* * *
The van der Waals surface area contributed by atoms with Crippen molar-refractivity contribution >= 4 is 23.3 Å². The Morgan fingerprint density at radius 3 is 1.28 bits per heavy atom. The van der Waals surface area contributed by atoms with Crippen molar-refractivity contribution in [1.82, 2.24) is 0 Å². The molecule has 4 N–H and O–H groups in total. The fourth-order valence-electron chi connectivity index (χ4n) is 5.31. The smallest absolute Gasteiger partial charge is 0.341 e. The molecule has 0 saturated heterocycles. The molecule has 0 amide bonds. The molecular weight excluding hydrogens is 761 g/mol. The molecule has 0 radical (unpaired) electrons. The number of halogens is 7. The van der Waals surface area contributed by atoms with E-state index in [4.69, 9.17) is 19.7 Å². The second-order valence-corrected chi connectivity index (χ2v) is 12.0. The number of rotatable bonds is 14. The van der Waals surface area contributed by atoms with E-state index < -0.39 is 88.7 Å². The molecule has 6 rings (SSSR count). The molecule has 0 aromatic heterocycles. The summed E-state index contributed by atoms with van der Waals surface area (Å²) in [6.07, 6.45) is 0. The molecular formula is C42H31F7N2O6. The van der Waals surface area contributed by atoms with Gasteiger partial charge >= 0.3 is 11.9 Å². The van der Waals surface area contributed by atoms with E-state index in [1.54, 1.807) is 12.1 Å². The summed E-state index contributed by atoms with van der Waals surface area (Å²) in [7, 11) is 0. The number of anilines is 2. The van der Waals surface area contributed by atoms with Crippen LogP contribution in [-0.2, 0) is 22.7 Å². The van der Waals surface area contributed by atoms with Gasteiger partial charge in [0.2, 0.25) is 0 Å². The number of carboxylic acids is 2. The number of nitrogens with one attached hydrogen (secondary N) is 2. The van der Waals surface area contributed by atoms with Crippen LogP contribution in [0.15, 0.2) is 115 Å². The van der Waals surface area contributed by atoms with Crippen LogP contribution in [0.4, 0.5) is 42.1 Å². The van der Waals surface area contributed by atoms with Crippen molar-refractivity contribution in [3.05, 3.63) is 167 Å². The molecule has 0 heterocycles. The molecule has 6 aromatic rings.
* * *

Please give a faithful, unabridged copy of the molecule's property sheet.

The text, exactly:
The van der Waals surface area contributed by atoms with Crippen molar-refractivity contribution >= 4 is 23.3 Å². The Morgan fingerprint density at radius 3 is 1.28 bits per heavy atom. The van der Waals surface area contributed by atoms with Crippen molar-refractivity contribution in [1.82, 2.24) is 0 Å². The molecule has 4 N–H and O–H groups in total. The fourth-order valence-electron chi connectivity index (χ4n) is 5.31. The smallest absolute Gasteiger partial charge is 0.341 e. The molecule has 0 saturated heterocycles. The molecule has 0 amide bonds. The molecular weight excluding hydrogens is 761 g/mol. The molecule has 0 radical (unpaired) electrons. The number of halogens is 7. The van der Waals surface area contributed by atoms with E-state index in [4.69, 9.17) is 19.7 Å². The second-order valence-corrected chi connectivity index (χ2v) is 12.0. The number of rotatable bonds is 14. The van der Waals surface area contributed by atoms with E-state index < -0.39 is 88.7 Å². The molecule has 6 rings (SSSR count). The molecule has 0 aromatic heterocycles. The summed E-state index contributed by atoms with van der Waals surface area (Å²) in [6.07, 6.45) is 0. The molecular formula is C42H31F7N2O6. The van der Waals surface area contributed by atoms with Gasteiger partial charge >= 0.3 is 11.9 Å². The van der Waals surface area contributed by atoms with E-state index in [1.54, 1.807) is 12.1 Å². The summed E-state index contributed by atoms with van der Waals surface area (Å²) in [7, 11) is 0. The number of anilines is 2. The van der Waals surface area contributed by atoms with Crippen LogP contribution in [-0.2, 0) is 22.7 Å². The van der Waals surface area contributed by atoms with Gasteiger partial charge in [0.2, 0.25) is 0 Å². The number of carboxylic acids is 2. The number of nitrogens with one attached hydrogen (secondary N) is 2. The van der Waals surface area contributed by atoms with Crippen LogP contribution in [0.15, 0.2) is 115 Å². The van der Waals surface area contributed by atoms with Crippen LogP contribution in [0.4, 0.5) is 42.1 Å². The van der Waals surface area contributed by atoms with Crippen molar-refractivity contribution in [3.05, 3.63) is 167 Å². The molecule has 0 heterocycles. The molecule has 6 aromatic rings.